Did he commit violent acts in the Marines? No, he did not, and you just have to read John Armstrong to know that. There were two Lee Harvey Oswalds and both of them were in the Marines. One of them got charged with crimes, including violence, but it wasn't the Lee Harvey Oswald of fame. This page below by John Armstrong lays out the dual Marine experiences of "Harvey" and "Lee".

Listen: you are never going to have an understanding of the JFK assassination if you don't get into John Armstrong. That is just the way it is. 

So, what's left in the way of violent acts for the Oswald of fame? There is his supposed beating of Marina, but John Armstrong does not believe it either. And keep in mind that he is a friend of Marina, and he spent two weeks as a guest in her home. Furthermore, if you read Marina's testimony to the Warren Commission, you get the clear impression that they were pressuring her to say it, and she wasn't comfortable about saying it- that he beat her.

Mr. RANKIN. Do you recall that you called Mrs. Meller and told her about your husband beating you and she told you to get a cab and come to stay with her?
Mrs. OSWALD. Yes, but he didn't beat me.
Mr. RANKIN. And you didn't tell her that he had beat you, either?
Mrs. OSWALD. I don't think so.

And, I realize that if he didn't "beat" but he instead slapped her or pushed her or did anything forceful to her at all, even once, it was wrong, terribly wrong. But still, it has no bearing on enabling him to shoot a man dead with a gun. They are two different things. You can't make that leap.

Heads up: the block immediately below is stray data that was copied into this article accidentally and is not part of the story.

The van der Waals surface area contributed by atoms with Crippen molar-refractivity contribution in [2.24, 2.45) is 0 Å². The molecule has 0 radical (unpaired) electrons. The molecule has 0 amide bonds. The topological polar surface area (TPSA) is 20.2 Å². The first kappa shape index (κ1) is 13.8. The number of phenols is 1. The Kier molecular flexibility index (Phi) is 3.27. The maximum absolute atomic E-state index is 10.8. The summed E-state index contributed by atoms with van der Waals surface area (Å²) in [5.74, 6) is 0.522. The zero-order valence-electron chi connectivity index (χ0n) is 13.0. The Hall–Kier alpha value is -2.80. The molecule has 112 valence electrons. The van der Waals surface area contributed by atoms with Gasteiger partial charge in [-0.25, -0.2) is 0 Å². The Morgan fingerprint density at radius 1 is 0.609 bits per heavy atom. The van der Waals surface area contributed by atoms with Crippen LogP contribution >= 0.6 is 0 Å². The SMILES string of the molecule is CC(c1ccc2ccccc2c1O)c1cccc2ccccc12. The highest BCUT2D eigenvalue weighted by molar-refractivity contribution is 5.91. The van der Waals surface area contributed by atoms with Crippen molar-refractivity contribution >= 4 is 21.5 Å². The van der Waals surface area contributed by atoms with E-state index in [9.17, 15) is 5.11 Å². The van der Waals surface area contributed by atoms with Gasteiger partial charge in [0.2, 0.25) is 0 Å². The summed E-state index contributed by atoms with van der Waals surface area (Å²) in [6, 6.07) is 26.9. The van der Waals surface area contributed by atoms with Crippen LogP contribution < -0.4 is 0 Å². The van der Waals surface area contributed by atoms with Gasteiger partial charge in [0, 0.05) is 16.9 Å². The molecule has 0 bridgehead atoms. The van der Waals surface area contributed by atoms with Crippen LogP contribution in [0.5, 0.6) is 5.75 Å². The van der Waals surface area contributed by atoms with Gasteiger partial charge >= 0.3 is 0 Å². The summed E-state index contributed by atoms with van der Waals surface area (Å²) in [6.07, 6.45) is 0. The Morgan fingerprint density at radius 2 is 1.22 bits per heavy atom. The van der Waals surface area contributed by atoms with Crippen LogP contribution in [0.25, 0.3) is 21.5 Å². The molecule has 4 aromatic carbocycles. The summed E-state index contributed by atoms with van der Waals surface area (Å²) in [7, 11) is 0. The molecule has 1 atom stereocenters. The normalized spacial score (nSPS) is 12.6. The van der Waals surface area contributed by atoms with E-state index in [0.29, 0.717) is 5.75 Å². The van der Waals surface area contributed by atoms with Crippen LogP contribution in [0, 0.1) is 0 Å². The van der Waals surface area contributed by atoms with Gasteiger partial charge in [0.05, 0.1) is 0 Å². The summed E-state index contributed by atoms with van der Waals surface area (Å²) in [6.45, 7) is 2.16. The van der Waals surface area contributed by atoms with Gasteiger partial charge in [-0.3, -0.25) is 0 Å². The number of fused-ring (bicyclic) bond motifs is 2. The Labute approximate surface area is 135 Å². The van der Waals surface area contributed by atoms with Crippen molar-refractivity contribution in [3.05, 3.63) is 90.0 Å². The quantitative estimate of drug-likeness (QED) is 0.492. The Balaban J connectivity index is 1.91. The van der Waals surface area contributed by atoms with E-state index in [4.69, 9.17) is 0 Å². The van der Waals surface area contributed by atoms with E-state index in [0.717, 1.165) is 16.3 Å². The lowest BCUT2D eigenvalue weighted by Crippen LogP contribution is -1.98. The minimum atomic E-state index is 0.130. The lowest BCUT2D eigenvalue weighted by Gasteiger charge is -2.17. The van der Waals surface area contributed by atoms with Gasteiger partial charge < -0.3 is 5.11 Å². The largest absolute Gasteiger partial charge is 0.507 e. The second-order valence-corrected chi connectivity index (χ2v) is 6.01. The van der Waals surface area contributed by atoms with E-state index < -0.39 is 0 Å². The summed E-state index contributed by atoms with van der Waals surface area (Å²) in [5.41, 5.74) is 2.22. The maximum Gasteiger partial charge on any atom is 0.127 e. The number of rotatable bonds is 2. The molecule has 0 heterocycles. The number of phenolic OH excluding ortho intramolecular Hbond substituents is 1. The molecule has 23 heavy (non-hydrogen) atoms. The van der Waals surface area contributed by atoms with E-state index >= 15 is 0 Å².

So, the Oswald of fame lacked a past history of violence, including the complete absence of any propensity or inclination to commit murder, and he also lacked completely any resentment towards, dislike of, or grudge against John F. Kennedy. 

It's interesting that Vincent Bugliosi never framed Oswald's motive as anything personal against Kennedy. He did not connect it to any policy or action of Kennedy- involving Cuba or anything else. To Bugliosi, it wasn't Oswald's hatred of Kennedy; it was his hatred of America. But, hate is a very strong word. What evidence is there of Oswald manifesting hate for anything, never mind hating enough to kill?   

It comes down to state of mind. What evidence is there that Oswald was in a state of mind that the mere sight of a motorcade route in a newspaper would incite him with an impulse to commit murder?

So, in the end, even if he did handle the newspaper, and even if he did stop and read the article about Kennedy's visit, and even if he did register on the motorcade route, what reason is there to think that, based on what we really know of him, that it would have triggered in him this bizarre, psychotic, deranged, unhinged impulse to kill? It takes more than the sight of a motorcade route to do that. And why would he act on it without having any knowledge of an open convertible?